• Volume 18, Issue 1

      July 1943,   pages  1-19

    • On the breeding habits and development of an Indian carp,Cirrhina mrigala (Hamilton)

      Hamid Khan

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      The development ofCirrhina mrigala illustrates the helpless nature of eggs and fry and stresses the need to devise means to protect them from many dangers to which they are exposed. The eggs are laid during floods which may carry them to places where their fate becomes uncertain. The male sheds its milt in water and there are very great chances of some eggs being left unfertilized. The eggs lie submerged on the grass or sink to the bottom and there is every likelihood of the spawning fields drying up before they are hatched. If, however, the eggs escape all these misfortunes and hatch out in time and run into a pond or stream, there they are likely to fall an easy victim to their enemies, namely, the predaceous fish, frogs and birds. Establishment of nurseries and hatcheries near the spawning grounds could only ensure the development of eggs and fry and lessen the chances of their loss and destruction.

    • The origin and distribution of inter- and intraxylary phloem inLeptadenia

      Balwant Singh

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      1. In Leptadenia spartium and L. reticulata there are three phloem regions: (a) the outer normal phloem, (b) the intraxylary or inner phloem, and (c) the interxylary phloem which forms inclusions in the wood.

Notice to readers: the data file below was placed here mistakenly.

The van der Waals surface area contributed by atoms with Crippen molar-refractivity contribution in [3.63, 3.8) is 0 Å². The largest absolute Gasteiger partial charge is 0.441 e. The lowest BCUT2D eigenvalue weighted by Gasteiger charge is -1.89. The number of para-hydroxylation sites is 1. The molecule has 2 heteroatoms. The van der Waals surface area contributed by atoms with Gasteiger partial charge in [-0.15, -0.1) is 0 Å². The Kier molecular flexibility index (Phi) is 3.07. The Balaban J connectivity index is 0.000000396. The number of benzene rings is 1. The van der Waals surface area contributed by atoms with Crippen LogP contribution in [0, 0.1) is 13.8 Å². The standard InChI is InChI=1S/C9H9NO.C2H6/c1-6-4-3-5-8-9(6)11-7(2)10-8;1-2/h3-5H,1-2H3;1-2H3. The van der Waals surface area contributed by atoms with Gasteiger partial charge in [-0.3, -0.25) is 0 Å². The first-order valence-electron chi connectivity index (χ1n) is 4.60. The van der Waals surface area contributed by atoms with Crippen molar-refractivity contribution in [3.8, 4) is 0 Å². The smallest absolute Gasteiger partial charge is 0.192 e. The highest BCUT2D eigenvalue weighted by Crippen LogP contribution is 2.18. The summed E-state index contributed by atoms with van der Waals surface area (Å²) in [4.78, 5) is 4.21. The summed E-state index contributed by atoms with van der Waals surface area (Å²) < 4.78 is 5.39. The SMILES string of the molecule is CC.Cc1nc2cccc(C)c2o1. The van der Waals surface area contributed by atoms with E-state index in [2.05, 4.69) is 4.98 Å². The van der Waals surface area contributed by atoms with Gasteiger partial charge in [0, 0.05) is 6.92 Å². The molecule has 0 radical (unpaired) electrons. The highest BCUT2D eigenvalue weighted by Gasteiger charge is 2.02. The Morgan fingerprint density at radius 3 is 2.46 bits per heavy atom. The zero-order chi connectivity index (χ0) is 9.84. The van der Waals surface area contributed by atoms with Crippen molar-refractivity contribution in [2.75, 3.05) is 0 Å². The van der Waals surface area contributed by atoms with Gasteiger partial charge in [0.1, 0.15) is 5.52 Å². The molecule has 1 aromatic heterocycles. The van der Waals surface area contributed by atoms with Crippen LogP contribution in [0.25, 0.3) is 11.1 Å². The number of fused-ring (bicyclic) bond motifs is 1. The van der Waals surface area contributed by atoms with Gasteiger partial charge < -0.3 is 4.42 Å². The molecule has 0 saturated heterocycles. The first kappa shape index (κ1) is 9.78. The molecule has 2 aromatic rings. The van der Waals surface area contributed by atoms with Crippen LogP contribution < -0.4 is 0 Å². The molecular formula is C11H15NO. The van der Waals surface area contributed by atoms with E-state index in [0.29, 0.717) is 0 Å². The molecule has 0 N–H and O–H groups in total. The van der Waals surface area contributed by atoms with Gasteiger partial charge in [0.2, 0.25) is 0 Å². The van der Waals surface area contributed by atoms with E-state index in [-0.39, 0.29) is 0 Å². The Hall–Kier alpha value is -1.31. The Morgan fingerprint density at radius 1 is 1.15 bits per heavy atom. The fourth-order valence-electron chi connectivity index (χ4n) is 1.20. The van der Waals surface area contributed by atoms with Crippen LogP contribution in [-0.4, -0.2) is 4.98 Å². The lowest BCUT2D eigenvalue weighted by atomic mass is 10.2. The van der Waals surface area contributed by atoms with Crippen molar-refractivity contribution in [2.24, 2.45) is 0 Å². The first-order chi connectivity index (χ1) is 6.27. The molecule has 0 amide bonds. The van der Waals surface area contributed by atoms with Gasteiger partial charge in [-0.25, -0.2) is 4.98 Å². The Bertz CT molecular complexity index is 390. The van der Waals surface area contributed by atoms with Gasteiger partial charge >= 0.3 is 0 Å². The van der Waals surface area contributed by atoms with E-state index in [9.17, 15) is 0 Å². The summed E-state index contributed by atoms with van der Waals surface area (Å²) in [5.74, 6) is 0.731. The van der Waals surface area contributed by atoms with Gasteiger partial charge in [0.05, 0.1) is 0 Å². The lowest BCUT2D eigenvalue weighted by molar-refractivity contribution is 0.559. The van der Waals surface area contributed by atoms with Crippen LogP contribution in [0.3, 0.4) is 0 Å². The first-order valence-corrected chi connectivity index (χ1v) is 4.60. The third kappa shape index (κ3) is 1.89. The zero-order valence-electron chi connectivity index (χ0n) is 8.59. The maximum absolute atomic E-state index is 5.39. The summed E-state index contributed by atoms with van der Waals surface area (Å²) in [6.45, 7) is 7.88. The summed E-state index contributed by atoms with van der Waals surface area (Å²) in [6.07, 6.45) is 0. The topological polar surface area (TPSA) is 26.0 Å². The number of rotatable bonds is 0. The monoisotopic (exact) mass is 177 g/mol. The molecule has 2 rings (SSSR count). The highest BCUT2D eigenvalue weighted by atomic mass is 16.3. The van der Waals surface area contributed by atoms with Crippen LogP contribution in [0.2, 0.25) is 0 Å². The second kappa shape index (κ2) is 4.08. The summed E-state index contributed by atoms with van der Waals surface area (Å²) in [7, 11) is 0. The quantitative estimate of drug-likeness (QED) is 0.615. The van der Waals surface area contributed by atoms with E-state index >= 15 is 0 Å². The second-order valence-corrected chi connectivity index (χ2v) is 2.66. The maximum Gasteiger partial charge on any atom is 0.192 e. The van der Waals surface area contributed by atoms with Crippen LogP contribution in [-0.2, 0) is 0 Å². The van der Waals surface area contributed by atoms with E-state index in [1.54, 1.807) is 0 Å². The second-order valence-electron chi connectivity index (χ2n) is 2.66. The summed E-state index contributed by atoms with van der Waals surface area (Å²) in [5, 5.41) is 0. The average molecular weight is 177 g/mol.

2. The patches of intraxylary phloem arise from the pith cells, but in later stages even the xylem parenchyma cells adjacent to the pith take part in their formation. In old stems a cambium is differentiated on the outer faces of these phloem groups and produces some secondary phloem centripetally.

      3. The interxylary phloem, present in the stem, becomes differentiated from groups of thin-walled cells produced centripetally by the cambium. Later the cambium resumes its normal activity with the result that the phloem groups become embedded in the secondary xylem.

      4. Owing to an enlargement of the cells in the island and the fact that it is surrounded on all sides by the woody cells of the xylem, there is often a compression and crushing of the phloem tissues in its centre.

      5. A weak secondary cambium has occasionally been observed to differentiate on one or more than one side of some of the older phloem islands.

      6. A comparison with Strychnos nux-vomica shows that in the latter the islands are always produced centrifugally from the cambium and later become embedded due to the formation of a complementary cambial segment on the outer side, whereas in Leptadenia it is the same cambium which produces both the secondary xylem as well as the phloem on its inner side.


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